Author: Phillip F.
Date of Trip: July 2010
No driving, no navigating – just a well earned rest. We had a look around Washfield (chauffer driven by Chris and Marg). At the Washfield church we climbed the bell tower via the well worn stone spiral staircase. The hundreds of years old structure had been calling the towns folk religiously (pun intended) every Sunday for their weekly service. Being a ‘bell ringer’ Chris gave us a lesson and tutorial in the art, and to behold the 6 large brass bells cradled in their ancient timber frames was quite an experience. Even the little brown mouse we encountered was quite receptive to the explanation of their workings. Back at Badcot Cottage (the name of Chris and Marg’s home) we were introduced to the fascinating hobby that Mike (Louise’s husband) indulged in — the flying of high tech radio controlled model airplanes that had a small camera mounted on the fuselage and which relayed the vision back to a special pair of goggles which displayed the live vision on the inside lens when worn. The virtual reality of being in the cockpit of a plane is such that it is recommended that you sit when wearing the goggles, lest you lose your balance.
Back to Tiverton today, this time with Chris as guide so there was no chance of going in circles. We look at some local historical and contemporary (and meaningful to the …(Intentionally deleted) extended family) sites. Gail heads for the hairdressing salon with a fistful of pounds for a fringe trim, but in true friendly country style comes out a few minutes later with a newly shaped fringe and the same fistful of pounds she went in with. After a bit more exploring (and stopping for chats with most locals we pass) the four of us (Marg, Chris, Gail and I) head off for a little town a short distance away known as Bickleigh. After a carefree afternoon, we stop off at the local riverside pub for a brew, then head home to get ready for the evening meal. Tonight we are being taken to a favourite restaurant of our hosts which is off the ant trail in a beautiful part of Exmoor National Park, Somerset known as Tar Steps. The restaurant is flanked by the river Barle and is just at the point along the river where a prehistoric (circa 1000 BC) 55 metre clapper bridge is situated. Mike and Louise with their 2 children Harvey and Gracie join us for dinner and a most enjoyable evening is had by all.
After breakfast we each have a short jaunt on Lizzie, the larger of the 2 horses. She is a gentle mare with a friendly nature and was very accommodating to a couple of amateurs from down under. Harvey and Gracie ride Daisy, the pony, who is really more interested in eating than trotting around a paddock. Soon, it is time for us to continue our journey to London. It feels as if the last 3 days have melded into one and no sooner have we arrived, it is now time to leave. The 170 miles to London go quickly on the M roads and just over 3 hours later we are approaching Chelsea, where we will stay until our flight to Turkey on the 7th July. The car was garaged where we were staying (Phillip’s cousin Alan and his wife Heather’s home) and after dinner we walked around Chelsea for a bit of sightseeing and car watching. (sort of like Chapel Street after dark except the convertible Rollers and Bentley’s with their young dark occupants all have number plates written in Arabic!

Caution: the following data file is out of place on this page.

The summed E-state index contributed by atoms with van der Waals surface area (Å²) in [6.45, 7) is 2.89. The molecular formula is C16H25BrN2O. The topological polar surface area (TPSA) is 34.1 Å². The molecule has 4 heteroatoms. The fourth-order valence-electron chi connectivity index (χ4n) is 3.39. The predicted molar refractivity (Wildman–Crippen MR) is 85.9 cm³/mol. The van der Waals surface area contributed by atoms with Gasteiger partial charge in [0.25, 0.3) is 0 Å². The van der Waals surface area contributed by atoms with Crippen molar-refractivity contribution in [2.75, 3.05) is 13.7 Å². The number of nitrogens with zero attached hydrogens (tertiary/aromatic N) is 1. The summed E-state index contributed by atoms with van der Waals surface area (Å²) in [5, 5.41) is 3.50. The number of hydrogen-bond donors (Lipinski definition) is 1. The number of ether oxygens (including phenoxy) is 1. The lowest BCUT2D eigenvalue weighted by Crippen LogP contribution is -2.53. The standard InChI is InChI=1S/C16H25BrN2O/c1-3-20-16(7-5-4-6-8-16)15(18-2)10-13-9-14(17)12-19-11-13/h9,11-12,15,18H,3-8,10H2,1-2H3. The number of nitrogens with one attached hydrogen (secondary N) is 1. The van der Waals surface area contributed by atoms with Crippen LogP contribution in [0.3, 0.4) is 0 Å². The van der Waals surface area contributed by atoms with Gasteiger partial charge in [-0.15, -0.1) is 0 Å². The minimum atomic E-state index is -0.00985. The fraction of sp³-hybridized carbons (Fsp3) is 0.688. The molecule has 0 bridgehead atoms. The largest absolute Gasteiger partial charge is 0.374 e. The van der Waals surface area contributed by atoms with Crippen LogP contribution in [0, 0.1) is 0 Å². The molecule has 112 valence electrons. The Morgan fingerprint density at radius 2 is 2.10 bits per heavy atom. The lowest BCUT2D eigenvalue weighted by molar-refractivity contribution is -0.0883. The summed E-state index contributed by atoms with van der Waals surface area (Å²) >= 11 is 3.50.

Alan and Heather were both working today so we meet Erin, Gail’s niece, at Covent Gardens and spend most of the day exploring the sights. One side of the Thames, over the bridge at Embankment, up to the Modern Tate, over to Leadenhall. Enough walking! At Bank we catch the bus to Islington (the Monopoly one) and eventually catch the Number 19 back to Chelsea — a good way to see London sights from the upper level of a double decker. Dinner at a local Chelsea restaurant concludes the day and we retire early knowing our time in the UK is coming to its conclusion.
For our last day in London, Alan and Heather have taken the day off and we all head down to Embankment for a ferry trip to Greenwich. 30 minutes of travelling down the Thames and we arrive at our destination. The Old Royal Navy College, designed by Sir Christopher Wren, is first on the itinerary. We visit all the attractions — The painted hall, the chapel, the queen’s house. Then we look for the Cutty Sark but it is being rebuilt after being destroyed in a fire. The National Maritime Museum is reasonably interesting and before we make our way up the hill to the observatory, we stop off in Greenwich village for lunch and a visit to the ‘last shop in the world’ (being at the end of the shopping strip before the Prime Meridian. The observatory is well worth the visit after which we make our way to the Metro for a train ride back to central London. A little more shopping for Gail (“I just need these dresses for the cruise and besides, look how much I am saving at the sales!”). We say all our farewells this night as we have to rise at 4.30 am the next morning for a 7.00 am flight from Heathrow to Istanbul — the precursor for our 3 week luxury (yes, we can’t wait either!) cruise.